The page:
The UT Center for Transportation Research has won a $5.5 million federal award that renews the center’s lead in the research consortium for the U.S. Department of Transportation Federal Transit Administration Region 4, the Southeastern Transportation Center.
The two-year award from DOT Research and Innovative Technology Administration is one of 10 granted to regional university transportation centers. The money will advance U.S. technology and expertise in the many modes and disciplines that comprise transportation through research, education and technology transfer.
STC members include UT as the lead institution along with the University of Kentucky, the University of South Florida, the University of Central Florida, the University of Alabama, the University of Alabama Birmingham, the University of North Carolina Chapel Hill, North Carolina A&T State University, and Clemson University.
The consortium’s research will focus on the Secretary of Transportation’s strategic goal of improving public health and safety by reducing transportation-related fatalities and injuries.
“The consortium’s theme is comprehensive transportation safety,” said Steve Richards, consortium director. “This grant allows us to improve the safety of all transportation modes in the Southeast through a program of research, education, and technology transfer.”
“Safety must be a fundamental objective of our national and regional transportation systems,” said Dave Clarke, center director. “However, statistics reveal that our region’s surface transportation systems, individually and collectively, face unsurpassed safety challenges. We continue to work to achieve comprehensive transportation safety related to moving people and goods through our region.”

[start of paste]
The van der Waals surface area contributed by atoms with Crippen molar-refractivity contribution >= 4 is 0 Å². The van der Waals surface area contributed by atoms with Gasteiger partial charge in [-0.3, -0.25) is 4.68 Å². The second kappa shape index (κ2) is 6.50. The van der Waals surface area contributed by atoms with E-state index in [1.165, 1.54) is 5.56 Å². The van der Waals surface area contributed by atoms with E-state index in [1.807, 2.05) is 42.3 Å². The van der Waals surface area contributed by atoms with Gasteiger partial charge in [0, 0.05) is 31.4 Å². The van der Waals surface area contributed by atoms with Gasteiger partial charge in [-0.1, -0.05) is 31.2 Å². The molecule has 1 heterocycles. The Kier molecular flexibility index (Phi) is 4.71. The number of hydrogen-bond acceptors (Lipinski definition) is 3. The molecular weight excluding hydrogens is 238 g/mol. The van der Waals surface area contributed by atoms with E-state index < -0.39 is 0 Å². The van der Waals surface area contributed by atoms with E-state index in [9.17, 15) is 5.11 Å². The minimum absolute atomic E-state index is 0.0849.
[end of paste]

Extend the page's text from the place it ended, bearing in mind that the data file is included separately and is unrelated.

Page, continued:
Research findings will be communicated to officials and policymakers for consideration through research symposia, workshops, and publications. The funding also will support graduate students at all participating universities to develop the next generation of safety leaders as well as address critical issues related to the shrinking transportation work force.
“As a member of the Transportation and Infrastructure Committee for twenty-six years in the House of Representatives, I know the importance of this research,” said US Representative John Duncan, Jr. “It will affect every American in the years to come as we take on the huge challenge of strengthening and modernizing our nation’s transportation infrastructure.”
Additional support came from Tennessee’s Department of Transportation, a long-standing STC partner. In this competition, TDOT Commissioner John Schroer pledged $500,000 to help match the federal funding.
Established in 1972, the UT Center for Transportation Research promotes and facilitates transportation research, education and public service activities at UT. The center’s research and advocacy led to child passenger restraint laws, which Tennessee was the first state in the nation to adopt. This work led to many additional state traffic safety laws, such as the adult occupant protection law. To learn more, visit ctr.utk.edu.
To learn more about the Southeastern Transportation Center, visit stc.utk.edu.
The goals of the Research and Innovative Technology Administration are to provide a critical transportation knowledge base outside the US DOT and to address vital workforce needs for the next generation of transportation leaders. For more information, visit www.rita.dot.gov.
Whitney Heins (865-974-5460, firstname.lastname@example.org)
Lissa Gay (865-974-8760, email@example.com)